How England can overcome South Africa with aerial duels, physicality, and opportunism

Since 2019, not much has changed in the basics of South Africa’s game. They have always relied on brute force, a strong set piece, and a reliable kicking game, but in recent years they have also developed the ability to advance the ball while the defense of their opponent is struggling. That’s why they’re such an antagonistic force to face.

They’ve honed their ability to read the game and know when to make a pass based on the ball’s speed or a transition. Their back three have been making a greater impact with the ball in hand than they have in the past as kick chasers who run their channels. What they’ve built up on the inside with their power game is incredible, and they know just when to pass the ball.

Equally amazing is the team’s skill at refocusing the game on its strengths and bringing it back to its roots whenever it strays too far from its original identity. In their semifinal victory over France, we witnessed a game that at times resembled a basketball contest; this style may not be best suited to South Africa. This explains why, right after halftime, Manie Libbok and Damian Willemse were swapped out for Handr√© Pollard and Willie le Roux. The Springboks got to enjoy the kind of brutal scrap that saw Deon Fourie and Kwagga Smith come in to slow down France’s ball.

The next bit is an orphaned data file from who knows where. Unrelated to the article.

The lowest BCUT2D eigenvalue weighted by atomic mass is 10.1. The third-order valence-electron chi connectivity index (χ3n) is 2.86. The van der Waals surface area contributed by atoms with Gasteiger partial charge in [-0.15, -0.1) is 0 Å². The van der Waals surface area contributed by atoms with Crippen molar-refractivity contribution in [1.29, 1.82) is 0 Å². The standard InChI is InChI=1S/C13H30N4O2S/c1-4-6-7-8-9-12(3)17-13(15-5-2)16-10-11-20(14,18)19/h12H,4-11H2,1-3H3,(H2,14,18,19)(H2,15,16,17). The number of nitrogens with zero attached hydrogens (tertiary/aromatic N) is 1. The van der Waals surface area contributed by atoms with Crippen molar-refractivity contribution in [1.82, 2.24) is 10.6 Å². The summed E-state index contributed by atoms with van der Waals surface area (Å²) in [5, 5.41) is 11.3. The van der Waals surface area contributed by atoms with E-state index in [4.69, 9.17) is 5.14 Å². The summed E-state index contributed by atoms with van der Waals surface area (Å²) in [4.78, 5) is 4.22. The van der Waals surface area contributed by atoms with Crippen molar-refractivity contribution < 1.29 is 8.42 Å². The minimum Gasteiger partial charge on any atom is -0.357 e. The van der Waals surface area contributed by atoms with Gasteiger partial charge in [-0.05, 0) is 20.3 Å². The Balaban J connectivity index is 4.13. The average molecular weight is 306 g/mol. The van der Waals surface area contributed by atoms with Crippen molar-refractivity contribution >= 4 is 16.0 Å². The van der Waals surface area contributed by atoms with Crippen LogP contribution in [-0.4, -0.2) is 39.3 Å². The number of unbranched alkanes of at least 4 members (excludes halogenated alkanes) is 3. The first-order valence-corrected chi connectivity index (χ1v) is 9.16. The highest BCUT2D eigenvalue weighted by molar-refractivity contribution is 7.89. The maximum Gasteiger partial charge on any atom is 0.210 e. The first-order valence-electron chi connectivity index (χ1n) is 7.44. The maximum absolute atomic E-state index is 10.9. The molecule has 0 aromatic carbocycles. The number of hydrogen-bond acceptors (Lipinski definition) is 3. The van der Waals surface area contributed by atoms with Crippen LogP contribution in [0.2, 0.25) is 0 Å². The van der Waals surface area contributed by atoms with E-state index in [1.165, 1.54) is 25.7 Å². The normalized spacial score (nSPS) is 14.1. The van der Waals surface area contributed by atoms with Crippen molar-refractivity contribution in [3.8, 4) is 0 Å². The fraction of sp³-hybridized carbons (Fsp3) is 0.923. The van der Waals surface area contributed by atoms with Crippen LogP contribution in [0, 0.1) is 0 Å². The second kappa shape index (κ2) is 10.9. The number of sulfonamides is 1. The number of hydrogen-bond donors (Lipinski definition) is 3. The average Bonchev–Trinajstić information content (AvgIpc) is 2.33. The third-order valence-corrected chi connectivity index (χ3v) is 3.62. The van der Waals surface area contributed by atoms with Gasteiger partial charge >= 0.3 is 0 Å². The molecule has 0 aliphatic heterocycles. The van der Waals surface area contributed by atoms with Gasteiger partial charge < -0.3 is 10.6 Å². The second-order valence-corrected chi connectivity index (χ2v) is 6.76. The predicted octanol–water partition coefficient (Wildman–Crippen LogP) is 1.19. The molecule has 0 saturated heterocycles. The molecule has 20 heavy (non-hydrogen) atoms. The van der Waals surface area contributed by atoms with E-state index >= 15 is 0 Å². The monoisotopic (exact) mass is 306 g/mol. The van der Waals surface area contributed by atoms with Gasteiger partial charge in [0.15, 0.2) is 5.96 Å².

But England can certainly learn from the experiences of other countries. Winning will come down to making the right plays at the appropriate times, but I think this match will be much tighter than most people anticipate. The physical contest, the aerial competition, and the ability to seize opportunities quickly will be crucial.

In terms of the basics, England is on par with South Africa. They’ve been much better at defending since their preseason campaign (Kevin Sinfield has done a fantastic job of leading the charge there), but they still need to be more physical. South Africa typically advances the ball with brute force, while a well-drilled side like Ireland advances it through precision and manipulation of defenders. Sometimes it feels like a test of me against you. Preventing the Springboks from gaining ground through their power game is crucial to defeating them.

Understanding how to defend against South Africa’s kicking game is also essential. The strategy they used in their first three attempts resulted in losses to France in the air war. They attacked the wingers by putting up high balls, competing, and making transitions, all of which helped them succeed. It’s likely that England will face a lot of stuff in the middle of the field, so they need prepare for it. A major step toward neutralizing the threat would be if they could successfully set up uncontested catches by lawfully forming the cradle surrounding the catch, and then endure South Africa at the catch-receipt ruck. And they have no choice but to risk it. Against the Springboks, France demonstrated what is possible if you can acquire speed of ball and shuffle their massive pack around. It’s likely that England will try to follow suit.

Scroll to Top